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#15 Why not go all in on the MSCI World?

Felix Niederer

The MSCI World ETF is one of the most popular ETFs among investors. But is it really a good strategy to bet everything on the MSCI World? We highlight four reasons not to.

In the world of investment, the question of why you shouldn't simply invest your entire capital in the MSCI World Index comes up again and again. At first glance, this doesn't seem like a bad strategy – but it has its pitfalls. In this podcast, Felix Niederer sheds light on the disadvantages of such a strategy.

1. Limitation to industrialized countries

The MSCI World Index is something like the SMI of the world. It is a global equity index that tracks the performance of around 1'600 companies from 23 industrialized countries. For historical reasons, however, it does not reflect the entire diversity of the global economy. It is limited to the so-called developed industrialized countries. Emerging markets such as Brazil, India and South Africa are not included. This means that investors miss out on the opportunity to benefit from developments in these emerging markets.

2. Only the largest players are represented

Another aspect to consider is the high threshold for inclusion in the MSCI World Index. As only the 1'600 largest companies are represented, the market capitalization for inclusion is relatively high. Companies with a market capitalization of less than 1.7 billion Swiss francs are not included in the index. As a result, many companies that are represented in the SPI are not included in the MSCI World Index. This means that investors miss out on potential opportunities in smaller but up-and-coming companies.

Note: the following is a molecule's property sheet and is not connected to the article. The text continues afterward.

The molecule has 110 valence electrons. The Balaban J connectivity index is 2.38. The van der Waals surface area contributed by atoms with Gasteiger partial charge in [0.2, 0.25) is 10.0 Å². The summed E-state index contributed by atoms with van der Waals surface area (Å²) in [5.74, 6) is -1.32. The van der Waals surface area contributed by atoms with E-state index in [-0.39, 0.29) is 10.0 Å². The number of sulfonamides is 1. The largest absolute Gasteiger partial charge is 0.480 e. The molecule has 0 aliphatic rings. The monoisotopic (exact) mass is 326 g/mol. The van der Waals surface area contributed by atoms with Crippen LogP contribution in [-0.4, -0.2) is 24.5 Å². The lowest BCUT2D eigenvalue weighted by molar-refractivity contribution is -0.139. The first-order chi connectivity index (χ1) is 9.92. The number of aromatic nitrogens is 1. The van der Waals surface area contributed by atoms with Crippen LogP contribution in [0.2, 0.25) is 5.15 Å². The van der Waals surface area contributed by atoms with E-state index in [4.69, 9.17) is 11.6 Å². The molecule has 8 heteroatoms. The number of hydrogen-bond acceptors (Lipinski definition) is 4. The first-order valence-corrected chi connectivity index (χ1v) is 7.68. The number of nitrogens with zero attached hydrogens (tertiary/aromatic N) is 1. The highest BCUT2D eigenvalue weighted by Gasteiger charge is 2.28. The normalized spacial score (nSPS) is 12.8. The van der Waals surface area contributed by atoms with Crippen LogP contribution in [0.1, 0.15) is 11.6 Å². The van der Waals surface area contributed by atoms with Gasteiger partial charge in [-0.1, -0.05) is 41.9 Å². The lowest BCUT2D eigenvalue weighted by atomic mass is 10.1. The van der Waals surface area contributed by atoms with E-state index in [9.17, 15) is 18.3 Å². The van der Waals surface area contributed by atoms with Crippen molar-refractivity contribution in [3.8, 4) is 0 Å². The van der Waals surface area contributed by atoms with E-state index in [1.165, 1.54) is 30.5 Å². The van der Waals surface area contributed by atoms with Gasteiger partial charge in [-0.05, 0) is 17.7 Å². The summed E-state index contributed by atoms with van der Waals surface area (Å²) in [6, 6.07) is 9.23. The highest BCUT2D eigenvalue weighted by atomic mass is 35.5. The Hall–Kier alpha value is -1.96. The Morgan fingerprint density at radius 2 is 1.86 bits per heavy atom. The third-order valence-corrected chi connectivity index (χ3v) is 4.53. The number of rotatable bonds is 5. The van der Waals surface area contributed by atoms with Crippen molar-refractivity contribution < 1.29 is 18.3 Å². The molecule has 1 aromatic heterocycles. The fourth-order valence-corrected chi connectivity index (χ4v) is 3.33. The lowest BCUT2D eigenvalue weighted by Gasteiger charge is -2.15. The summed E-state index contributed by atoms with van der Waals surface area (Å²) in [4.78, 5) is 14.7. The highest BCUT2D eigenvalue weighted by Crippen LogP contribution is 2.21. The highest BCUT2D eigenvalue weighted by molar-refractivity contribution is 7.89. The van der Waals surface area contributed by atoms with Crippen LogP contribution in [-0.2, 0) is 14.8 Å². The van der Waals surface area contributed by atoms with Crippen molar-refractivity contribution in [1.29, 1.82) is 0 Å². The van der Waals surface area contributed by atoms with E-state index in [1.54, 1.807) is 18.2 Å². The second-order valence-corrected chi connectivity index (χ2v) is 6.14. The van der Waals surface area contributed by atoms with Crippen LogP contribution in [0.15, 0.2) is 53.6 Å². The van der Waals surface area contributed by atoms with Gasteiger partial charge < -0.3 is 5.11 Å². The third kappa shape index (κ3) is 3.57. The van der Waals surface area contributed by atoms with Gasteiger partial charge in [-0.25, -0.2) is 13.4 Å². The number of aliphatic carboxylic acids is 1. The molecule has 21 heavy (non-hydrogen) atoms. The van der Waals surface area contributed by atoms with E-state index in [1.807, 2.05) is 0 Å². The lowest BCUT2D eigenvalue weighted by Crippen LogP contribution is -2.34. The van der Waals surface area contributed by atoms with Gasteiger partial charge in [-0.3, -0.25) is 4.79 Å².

3. No diversification across asset classes

It should also be noted that the MSCI World Index is limited exclusively to equities. Other asset classes such as bonds, commodities and real estate shares are not included. So if you invest all your capital in the MSCI World, the risk is concentrated in a single asset class. However, a balanced portfolio should be diversified across different asset classes in order to spread risk and achieve more stable returns over the long term.

4. Unchangeable regional mix

The regional mix in the MSCI World Index cannot be changed, either. The weighting of the regions results from their global market capitalization and cannot be influenced by the investor. However, the optimal mix of regions should be based on individual risk tolerance and the investments already made. The MSCI World Index lacks this flexibility, which can lead to a suboptimal portfolio composition.

Diversification through different building blocks

If you want to diversify your portfolio across different asset classes and not just focus on the largest global companies, you should look beyond the MSCI World Index. ETFs and index funds offer a wide range of building blocks that make it possible to invest specifically in different sectors, geographical regions and asset classes. This not only opens up new opportunities, but also creates a more robust basis for long-term investments.

Do you invest in the MSCI World Index? Let us know your thoughts and experiences via e-mail.

Disclaimer: We have taken great care with the content of this article. Nevertheless, we cannot exclude the possibility of errors. The validity of the content is limited to the time of publication.

About the author

Felix Niederer

Founder and CEO of True Wealth. After graduating from the Swiss Federal Institute of Technology (ETH) as a physicist, Felix first spent several years in Swiss industry and then four years with a major reinsurance company in portfolio management and risk modeling.


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